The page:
beach bonfires

Get Fired Up

Outer Banks beach bonfires are allowed, with regulations, on beaches in Nags Head and along the Cape Hatteras National Seashore. They are NEVER allowed in Duck, Southern Shores, Kitty Hawk or Kill Devil Hills.

Hatteras Island

Beach fire permits are required on Hatteras Island starting May 1, 2012.

Beach Fire Permits are FREE.

To get your Beach Fire Permit:

Things You Need to Know:

  • From May 1 to November 15, to protect nesting sea turtles, beach fires are allowed only on the ocean beaches at: Coquina Beach, the villages of Rodanthe, Waves, Salvo, Avon, Buxton, Frisco, Hatteras and the Ocracoke Day Use Area.
  • From November 16 – April 30, beach fires are allowed on throughout the park.
  • Fires are allowed from 6 am to 10 pm.
  • The Beach Fire Permit is valid only when a responsible adult (18 years of age or older) is present
  • Fires, no greater than 3 feet in diameter, may be ignited and maintained seaward of the ocean dune, below the high tide mark and at least 50 feet from any vegetation
  • Fires cannot be left unattended and must be completely extinguished (cold to touch) upon termination of use
  • Clean area of all trash before leaving the beach and remember the “pack in/pack out” practice of leaving national seashore beaches in a clean and safe condition for the next visitor.

If you have trouble downloading or printing the Beach Fire Permit you can get a permit in person by visiting any seashore ORV permit office, campground, or visitor center.

ORV Permit Offices are located at:

  • Bodie Island at the north end of the Coquina Beachparking lot (8101 NC 12 Highway, Nags Head, NC)
  • Hatteras Island by the Cape Hatteras Lighthouse Visitor Center (46368 Lighthouse Road, Buxton, NC)
  • Ocracoke Island by the NPS visitor Center (40 Irvin Garrish Highway, Ocracoke, NC)

Seashore Campgrounds include the Oregon Inlet Campground, Cape Point Campground, Frisco Campground, and Ocracoke Campground.

Seashore Visitor Centers include: the Bodie Island Visitor Center, Hatteras Island Visitor Center, and Ocracoke Island Visitor Center.

Nags Head

Updated as of April 2016

Beach pit fires are allowed in Nags Head with a permit from the Town’s Fire and Rescue Department. They are issued between 5 p.m. and 9 p.m. daily based on current wind speed and fire danger conditions and are valid until midnight on the day they are issued.

Winds must not exceed 11.5 mph for permits to be issued and other conditions may be considered. The wind speed is obtained from weather conditions available on the Jennette’s Pier website.

To access to the Online Beach Pit Fire Permitting System, go to Nags Head Fire and Rescue or the Town’s website.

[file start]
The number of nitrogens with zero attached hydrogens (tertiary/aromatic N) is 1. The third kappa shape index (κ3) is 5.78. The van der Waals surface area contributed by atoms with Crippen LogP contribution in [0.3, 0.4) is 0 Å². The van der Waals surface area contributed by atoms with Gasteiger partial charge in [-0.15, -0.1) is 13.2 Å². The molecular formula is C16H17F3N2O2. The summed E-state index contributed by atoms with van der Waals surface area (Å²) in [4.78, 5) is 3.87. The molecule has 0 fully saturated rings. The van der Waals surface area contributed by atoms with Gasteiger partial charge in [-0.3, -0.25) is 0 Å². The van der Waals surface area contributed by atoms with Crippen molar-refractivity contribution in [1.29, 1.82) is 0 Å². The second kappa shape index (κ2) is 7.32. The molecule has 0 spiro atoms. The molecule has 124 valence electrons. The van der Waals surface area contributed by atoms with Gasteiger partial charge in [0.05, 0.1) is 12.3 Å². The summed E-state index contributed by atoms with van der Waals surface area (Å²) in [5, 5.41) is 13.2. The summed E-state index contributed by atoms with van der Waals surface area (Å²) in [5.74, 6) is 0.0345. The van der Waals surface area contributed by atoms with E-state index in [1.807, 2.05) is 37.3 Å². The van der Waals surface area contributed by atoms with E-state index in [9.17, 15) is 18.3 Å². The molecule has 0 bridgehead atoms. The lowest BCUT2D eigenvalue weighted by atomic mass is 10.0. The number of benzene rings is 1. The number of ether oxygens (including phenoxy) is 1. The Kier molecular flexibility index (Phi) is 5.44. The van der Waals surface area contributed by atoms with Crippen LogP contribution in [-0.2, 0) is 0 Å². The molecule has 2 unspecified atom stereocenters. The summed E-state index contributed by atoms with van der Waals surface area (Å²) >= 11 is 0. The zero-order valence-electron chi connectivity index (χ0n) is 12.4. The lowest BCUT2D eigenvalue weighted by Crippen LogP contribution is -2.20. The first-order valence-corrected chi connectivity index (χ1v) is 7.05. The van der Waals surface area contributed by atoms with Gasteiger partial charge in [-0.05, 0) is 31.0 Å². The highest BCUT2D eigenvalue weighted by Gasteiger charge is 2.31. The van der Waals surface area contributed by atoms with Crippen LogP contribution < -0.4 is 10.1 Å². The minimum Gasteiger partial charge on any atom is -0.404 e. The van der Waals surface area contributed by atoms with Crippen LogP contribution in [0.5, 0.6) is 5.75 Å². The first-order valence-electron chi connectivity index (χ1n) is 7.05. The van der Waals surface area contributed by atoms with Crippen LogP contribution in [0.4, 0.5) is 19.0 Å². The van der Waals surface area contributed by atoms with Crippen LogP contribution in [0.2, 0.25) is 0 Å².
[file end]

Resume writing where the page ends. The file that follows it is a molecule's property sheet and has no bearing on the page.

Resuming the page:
The system monitors weather and the time of day. If winds are favorable after 5 p.m. daily, the system will allow access to the permitting forms.

Upon completion of the form, which includes the Nags Head location of beach pit fire, and successful payment of $10 permit fee plus a $1 credit card convenience fee, an electronic permit will be issued.

You can also purchase permits from either Nags Head FD stations:

Station 16
5314 S Croatan Highway, Mile Post 14.5
252.441.5909

Station 21
8806 S Old Oregon Inlet Road, Mile Post 18
252.441.2910

Tips for Beach Bonfires
  • Flashlights – Make sure you bring the flashlights along. Not only do they come in handy for those first few minutes of starting the fire, but family members can also explore the beach at night, and always be within sight of the fire.
  • Firewood – Always bring more than you think you’ll need. Bring ample kindling and starter scraps in case a fire’s having a hard time igniting. It’s always easier to bring extra than to have to run out for more.
  • Pick the Right Night – Aim for certain days and locales. A full moon on the Outer Banks is absolutely stunning, with an extra glow over the ocean. A completely clear night is also a fantastic time to go and is a perfect time for stargazing. Lighthouse lovers may want to find a spot in Avon or Buxton, where the distant light of the Cape Hatteras lighthouse can be seen in the distance.
  • Weather – While a fire is perfect to take the chill off of cool night, be careful during exceptionally dry and windy conditions.
  • Bioluminescence – If walk away from the fire, down along the beach, dip your toes in the wet sand and look for the shimmering, almost green glowing tracks. These actually a small sea organisms called the dinoflagellate, which are only visible on warm nights and during dark beach conditions.
  • Check with Park Service – When obtaining your permit, be sure and check with the National Park Service (NPS) or local fire station to confirm that a bonfire is permitted on the evening in question. On occasion, the NPS or town puts a temporary ban on beach bonfires during periods of extensive drought or wind.
  • Before You Leave – Never leave the fire unattended, and it must be completely extinguished before you leave.